||Does attending an exercise class with a spouse improve long-term exercise adherence among people aged 65 years and older: a 6-month prospective follow-up study.
Osuka, Yosuke ,
Jung, Songee ,
Kim, Taeho ,
Okubo, Yoshiro ,
Kim, EunbiTanaka, Kiyoji
17p.170 , 2017-07 , BioMed Central
BackgroundFamily support can help older adults better adhere to exercise routine, but it remains unclear whether an exercise program targeting older married couples would have stronger effects on exercise adherence than would a program for individuals. The purpose of this study was to determine the effects of an exercise program on the exercise adherence of older married couples over a 24-week follow-up period.
MethodsThirty-four older married couples and 59 older adults participated in this study as couple and non-couple groups (CG and NCG, respectively). All participants attended an 8-week supervised program (once a week and a home-based exercise program comprising walking and strength exercises) and then participated in a follow-up measurement (24 weeks after post-intervention measurement). Exercise adherence was prospectively measured via an exercise habituation diary during the follow-up period—specifically, we asked them to record practice rates for walking (≥2 days/week) and strength exercises (≥6 items for 2 days/week). A multivariate logistic regression analysis was conducted to obtain the CG’s odds ratios (ORs) and 95% confidence intervals (CIs) for adherence to walking and strength exercise adjusted for potential confounders (with NCG as the reference).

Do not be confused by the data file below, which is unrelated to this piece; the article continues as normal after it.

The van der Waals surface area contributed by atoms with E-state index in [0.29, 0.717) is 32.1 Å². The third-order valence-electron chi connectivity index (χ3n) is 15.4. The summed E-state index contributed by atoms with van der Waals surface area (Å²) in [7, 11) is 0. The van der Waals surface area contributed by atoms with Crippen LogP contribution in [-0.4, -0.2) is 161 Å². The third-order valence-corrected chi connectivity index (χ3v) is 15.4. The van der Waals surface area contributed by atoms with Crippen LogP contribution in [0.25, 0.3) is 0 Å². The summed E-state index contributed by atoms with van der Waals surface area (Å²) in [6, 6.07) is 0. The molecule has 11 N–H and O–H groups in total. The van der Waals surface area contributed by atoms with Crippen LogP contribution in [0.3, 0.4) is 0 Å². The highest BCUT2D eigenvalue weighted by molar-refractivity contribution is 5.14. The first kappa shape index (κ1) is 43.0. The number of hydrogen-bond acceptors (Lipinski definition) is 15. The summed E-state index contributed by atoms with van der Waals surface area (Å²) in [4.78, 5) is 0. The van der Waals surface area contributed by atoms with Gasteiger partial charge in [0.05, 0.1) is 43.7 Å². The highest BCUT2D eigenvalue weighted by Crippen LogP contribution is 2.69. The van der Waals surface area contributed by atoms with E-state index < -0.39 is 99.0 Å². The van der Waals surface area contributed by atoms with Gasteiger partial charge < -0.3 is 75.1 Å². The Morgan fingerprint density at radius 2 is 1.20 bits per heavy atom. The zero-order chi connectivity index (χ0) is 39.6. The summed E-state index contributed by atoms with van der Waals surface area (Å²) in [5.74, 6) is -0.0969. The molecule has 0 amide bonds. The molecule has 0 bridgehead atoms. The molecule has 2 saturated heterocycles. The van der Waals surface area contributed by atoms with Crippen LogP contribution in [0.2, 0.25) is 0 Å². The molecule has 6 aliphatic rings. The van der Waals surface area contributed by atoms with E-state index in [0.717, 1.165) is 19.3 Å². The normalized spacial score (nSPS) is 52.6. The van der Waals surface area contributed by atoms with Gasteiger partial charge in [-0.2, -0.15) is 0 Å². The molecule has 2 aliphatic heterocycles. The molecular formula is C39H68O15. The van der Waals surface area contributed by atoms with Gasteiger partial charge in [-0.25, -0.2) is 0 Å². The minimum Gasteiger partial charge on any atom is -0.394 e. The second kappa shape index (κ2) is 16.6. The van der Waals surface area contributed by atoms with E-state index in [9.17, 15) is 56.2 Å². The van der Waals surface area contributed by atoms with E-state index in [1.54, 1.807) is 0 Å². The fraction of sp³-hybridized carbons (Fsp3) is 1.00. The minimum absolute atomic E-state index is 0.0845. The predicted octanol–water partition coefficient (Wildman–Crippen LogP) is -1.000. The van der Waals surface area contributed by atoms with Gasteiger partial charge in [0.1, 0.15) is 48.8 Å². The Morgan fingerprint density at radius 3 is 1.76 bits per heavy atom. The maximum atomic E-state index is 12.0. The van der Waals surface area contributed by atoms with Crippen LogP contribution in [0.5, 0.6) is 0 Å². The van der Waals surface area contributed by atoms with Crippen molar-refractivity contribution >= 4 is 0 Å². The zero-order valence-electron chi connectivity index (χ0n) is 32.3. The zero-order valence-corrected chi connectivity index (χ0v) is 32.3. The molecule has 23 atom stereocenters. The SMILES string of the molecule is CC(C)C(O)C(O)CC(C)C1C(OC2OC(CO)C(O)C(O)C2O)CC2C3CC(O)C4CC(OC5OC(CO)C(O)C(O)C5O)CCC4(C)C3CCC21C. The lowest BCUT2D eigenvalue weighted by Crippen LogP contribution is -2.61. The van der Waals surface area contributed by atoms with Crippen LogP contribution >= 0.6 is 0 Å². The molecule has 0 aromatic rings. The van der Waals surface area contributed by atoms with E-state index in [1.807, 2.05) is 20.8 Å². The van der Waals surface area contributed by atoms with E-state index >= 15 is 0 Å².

ResultsAlthough the adherence rate of walking exercise in the CG was significantly higher than that in the NCG (29.2%; P < 0.001), there was no significant difference in the adherence rate of strength exercise between the two groups (P = 0.199). The multivariate logistic regression analysis showed that CG had significantly higher odds of adherence to walking exercise compared with the NCG (3.68 [1.57–8.60]). However, the odds of adherence to strength exercise did not significantly differ between the two groups (1.30 [0.52–3.26]).
ConclusionsThese results suggest that an exercise program targeting older married couples may be a useful strategy for maintaining walking adherence, even six months after the supervised program has ceased. A blinded randomized controlled trial will be needed to confirm this conclusion.